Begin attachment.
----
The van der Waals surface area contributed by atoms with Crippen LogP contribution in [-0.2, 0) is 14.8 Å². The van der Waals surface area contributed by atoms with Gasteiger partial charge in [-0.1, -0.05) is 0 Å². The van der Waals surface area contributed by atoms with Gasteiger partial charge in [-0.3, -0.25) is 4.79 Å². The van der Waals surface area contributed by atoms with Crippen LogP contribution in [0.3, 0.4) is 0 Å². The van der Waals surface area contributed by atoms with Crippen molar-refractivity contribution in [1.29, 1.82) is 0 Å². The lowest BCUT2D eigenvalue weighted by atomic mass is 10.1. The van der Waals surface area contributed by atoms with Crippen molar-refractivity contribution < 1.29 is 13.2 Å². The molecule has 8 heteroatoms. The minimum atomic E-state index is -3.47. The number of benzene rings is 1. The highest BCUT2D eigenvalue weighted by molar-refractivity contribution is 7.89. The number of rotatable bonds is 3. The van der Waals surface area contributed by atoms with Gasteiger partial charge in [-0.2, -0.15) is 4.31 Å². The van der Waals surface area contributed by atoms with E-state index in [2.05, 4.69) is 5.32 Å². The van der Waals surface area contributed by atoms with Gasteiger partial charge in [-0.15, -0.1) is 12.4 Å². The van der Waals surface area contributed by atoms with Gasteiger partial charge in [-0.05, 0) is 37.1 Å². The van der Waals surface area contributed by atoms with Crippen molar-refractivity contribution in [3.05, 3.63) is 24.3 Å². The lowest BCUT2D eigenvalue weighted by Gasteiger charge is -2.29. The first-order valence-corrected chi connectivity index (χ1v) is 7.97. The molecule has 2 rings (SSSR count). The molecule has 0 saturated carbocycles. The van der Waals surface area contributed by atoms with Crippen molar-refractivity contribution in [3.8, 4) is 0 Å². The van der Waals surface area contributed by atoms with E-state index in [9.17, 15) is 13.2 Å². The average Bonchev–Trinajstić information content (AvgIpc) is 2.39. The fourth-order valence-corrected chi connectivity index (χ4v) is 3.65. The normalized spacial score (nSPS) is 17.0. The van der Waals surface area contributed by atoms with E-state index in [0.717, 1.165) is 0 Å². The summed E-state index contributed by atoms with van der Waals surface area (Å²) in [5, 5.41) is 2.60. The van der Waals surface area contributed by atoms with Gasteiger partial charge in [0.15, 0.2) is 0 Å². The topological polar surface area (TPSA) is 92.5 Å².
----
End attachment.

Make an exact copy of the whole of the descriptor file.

The van der Waals surface area contributed by atoms with Crippen LogP contribution in [-0.2, 0) is 14.8 Å². The van der Waals surface area contributed by atoms with Gasteiger partial charge in [-0.1, -0.05) is 0 Å². The van der Waals surface area contributed by atoms with Gasteiger partial charge in [-0.3, -0.25) is 4.79 Å². The van der Waals surface area contributed by atoms with Crippen LogP contribution in [0.3, 0.4) is 0 Å². The van der Waals surface area contributed by atoms with Crippen molar-refractivity contribution in [1.29, 1.82) is 0 Å². The lowest BCUT2D eigenvalue weighted by atomic mass is 10.1. The van der Waals surface area contributed by atoms with Crippen molar-refractivity contribution < 1.29 is 13.2 Å². The molecule has 8 heteroatoms. The minimum atomic E-state index is -3.47. The number of benzene rings is 1. The highest BCUT2D eigenvalue weighted by molar-refractivity contribution is 7.89. The number of rotatable bonds is 3. The van der Waals surface area contributed by atoms with Gasteiger partial charge in [-0.2, -0.15) is 4.31 Å². The van der Waals surface area contributed by atoms with E-state index in [2.05, 4.69) is 5.32 Å². The van der Waals surface area contributed by atoms with Gasteiger partial charge in [-0.15, -0.1) is 12.4 Å². The van der Waals surface area contributed by atoms with Gasteiger partial charge in [-0.05, 0) is 37.1 Å². The van der Waals surface area contributed by atoms with Crippen molar-refractivity contribution in [3.05, 3.63) is 24.3 Å². The lowest BCUT2D eigenvalue weighted by Gasteiger charge is -2.29. The first-order valence-corrected chi connectivity index (χ1v) is 7.97. The molecule has 2 rings (SSSR count). The molecule has 0 saturated carbocycles. The van der Waals surface area contributed by atoms with Crippen molar-refractivity contribution in [3.8, 4) is 0 Å². The van der Waals surface area contributed by atoms with E-state index in [9.17, 15) is 13.2 Å². The average Bonchev–Trinajstić information content (AvgIpc) is 2.39. The fourth-order valence-corrected chi connectivity index (χ4v) is 3.65. The normalized spacial score (nSPS) is 17.0. The van der Waals surface area contributed by atoms with E-state index in [0.717, 1.165) is 0 Å². The summed E-state index contributed by atoms with van der Waals surface area (Å²) in [5, 5.41) is 2.60. The van der Waals surface area contributed by atoms with Gasteiger partial charge in [0.15, 0.2) is 0 Å². The topological polar surface area (TPSA) is 92.5 Å².